As economic ills mount, U.S. applys more medicine
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WASHINGTON -- With the economy showing further signs that it is headed into a steep swoon, Treasury Secretary Henry Paulson is pulling more tricks out of his bag to try bolster the country's battered financial sector.
The administration and the Federal Reserve rolled out two new programs yesterday that would provide up to $800 billion in an effort to get more loans flowing in such critical areas as mortgage lending, credit cards, auto loans and small business loans.
Credit markets liked the new efforts, but private economists said the new moves were not likely to be the last changes in the government's vast rescue program, which has already undergone significant alterations since it was passed by Congress on Oct. 3.
Analysts believe more work will need to be done because of their expectations that the economy's vital signs will continue to worsen as the country slips into what many believe could be the worst recession since the early 1980s.
More news on economic performance will be revealed Wednesday with release of data on personal spending, orders to factories for big-ticket durable goods, new home sales and weekly applications for unemployment benefits.
The report on jobless claims is expected to show that applications for benefits fell slightly last week to 537,000, according to a survey of economists by Thomson Reuters. That would be down by 5,000 from the previous week when claims hit 542,000, the highest level for weekly claims since July 1992. Even with the tiny drop, analysts said claims remain at levels indicating severe stress on the labor market.
The unemployment rate has hit a 14-year high of 6.5 percent, putting pressure on personal incomes, with income growth expected to be a modest 0.1 percent for November, according to the Thomson Reuters survey. These Wall Street economists are expecting that consumer spending plunged by 0.9 percent in October, a dismal showing that would follow a period of extended weakness.
The government reported Tuesday that the overall economy, as measured by the gross domestic product, shrank at an annual rate of 0.5 percent in the July-September quarter, reflecting the fact that consumer spending, which accounts for two-thirds of economic activity, fell at the fastest pace in 28 years.
A weak reading for October would indicate that the current quarter could be off to a rocky start. Nariman Behravesh, an economist at IHS Global Insight, said he was expecting GDP to shrink at a 4 percent rate in the current quarter, reflecting the battering consumers are taking from the worst financial crisis since the 1930s. He predicted that the economy would remain in recession through the first half of next year.
"We are in the early stages of one of the worst recessions in the postwar period, even factoring in a massive stimulus program," Behravesh.
The other reports due out Wednesday were also expected to show further October weakness with orders to factories for big-ticket durable goods plunging by 3 percent and sales of new homes falling by 3 percent, according to the Thomson Reuters survey.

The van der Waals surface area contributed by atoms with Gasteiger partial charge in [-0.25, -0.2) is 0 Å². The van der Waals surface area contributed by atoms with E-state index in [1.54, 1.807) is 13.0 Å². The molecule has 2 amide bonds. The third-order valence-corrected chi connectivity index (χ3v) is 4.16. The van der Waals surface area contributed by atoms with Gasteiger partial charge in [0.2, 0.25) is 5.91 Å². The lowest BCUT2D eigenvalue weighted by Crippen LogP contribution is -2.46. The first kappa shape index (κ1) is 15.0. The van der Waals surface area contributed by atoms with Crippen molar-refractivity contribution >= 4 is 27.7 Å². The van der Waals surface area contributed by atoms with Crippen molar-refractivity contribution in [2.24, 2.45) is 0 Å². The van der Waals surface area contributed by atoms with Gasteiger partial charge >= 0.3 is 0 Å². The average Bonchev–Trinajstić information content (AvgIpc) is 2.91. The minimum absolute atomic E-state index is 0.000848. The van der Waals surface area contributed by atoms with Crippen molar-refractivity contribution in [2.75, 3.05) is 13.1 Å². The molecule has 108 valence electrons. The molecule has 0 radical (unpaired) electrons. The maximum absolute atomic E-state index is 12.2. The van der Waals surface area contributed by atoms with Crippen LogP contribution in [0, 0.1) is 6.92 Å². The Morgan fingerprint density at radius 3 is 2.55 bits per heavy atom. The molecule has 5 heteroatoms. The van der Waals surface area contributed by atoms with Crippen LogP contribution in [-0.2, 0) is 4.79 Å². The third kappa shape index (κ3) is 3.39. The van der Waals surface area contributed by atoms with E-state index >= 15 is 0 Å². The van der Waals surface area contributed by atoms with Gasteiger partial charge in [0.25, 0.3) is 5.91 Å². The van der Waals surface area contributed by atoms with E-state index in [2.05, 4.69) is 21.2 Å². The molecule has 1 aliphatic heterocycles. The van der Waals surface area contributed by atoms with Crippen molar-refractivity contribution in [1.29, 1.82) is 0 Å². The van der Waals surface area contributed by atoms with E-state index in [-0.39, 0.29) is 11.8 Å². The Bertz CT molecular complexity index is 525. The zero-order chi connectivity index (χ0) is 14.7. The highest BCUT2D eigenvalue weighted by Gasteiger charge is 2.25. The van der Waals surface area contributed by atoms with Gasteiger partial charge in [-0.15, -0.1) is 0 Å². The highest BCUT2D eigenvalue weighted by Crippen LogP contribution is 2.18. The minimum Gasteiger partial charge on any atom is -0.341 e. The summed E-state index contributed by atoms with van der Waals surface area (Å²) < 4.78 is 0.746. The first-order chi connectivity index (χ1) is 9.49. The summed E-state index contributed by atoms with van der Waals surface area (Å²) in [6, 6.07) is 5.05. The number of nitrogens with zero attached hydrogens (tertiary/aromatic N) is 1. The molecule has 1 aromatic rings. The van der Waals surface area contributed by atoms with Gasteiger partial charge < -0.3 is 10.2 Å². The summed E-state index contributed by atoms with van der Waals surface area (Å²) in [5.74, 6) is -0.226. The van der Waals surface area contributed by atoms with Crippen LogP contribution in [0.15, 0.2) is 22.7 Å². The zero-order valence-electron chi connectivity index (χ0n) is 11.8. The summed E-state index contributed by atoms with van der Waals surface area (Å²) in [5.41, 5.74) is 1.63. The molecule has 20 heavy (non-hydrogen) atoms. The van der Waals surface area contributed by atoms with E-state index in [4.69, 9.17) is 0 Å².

To revive the economy, President-elect Barack Obama has said a top priority will be working with Congress to enact a stimulus package with the goal of creating 2.5 million new jobs over the next two years. Analysts believe such an effort will require spending between $500 billion to $700 billion, a figure that would be on top of all the money being spent to stabilize the financial system.
In the latest efforts to stabilize the financial system, the Federal Reserve announced Tuesday that it will buy $200 billion in securities backed by different types of debt including credit card loans, auto loans, student loans and loans to small businesses. That market essentially froze in October. These types of loans as a result have become harder to obtain and have carried higher interest rates
The Fed also announced that it will spend $500 billion to buy mortgage-backed securities guaranteed by mortgage giants Fannie Mae and Freddie Mac and another $100 billion to directly purchase mortgages held by Fannie, Freddie and the Federal Home Loan Banks.
This would greatly expand an initial modest effort announced in September with the goal of creating increased demand for mortgage-related assets. The hope is that this will drive down the price of mortgages and make home loans more available.
Analysts predict the Fed program could send mortgage rates down by as much as one-half to a full percentage point in coming months, helping to spur demand in the beleaguered housing market, which is suffering its worst downturn in decades.
The latest federal moves raised U.S. commitments to contain the financial crisis to nearly $7 trillion -- though no one thinks the government will actually spend anything like that figure.
In the case of the Federal Reserve, the amount covers huge loans that financial institutions will have to pay back. In the case of the Treasury rescue effort, the government will at some point sell the stock it owns back to the banks, presumably when the banking system is doing better and the stock will be worth more.
First Published November 26, 2008 8:50 am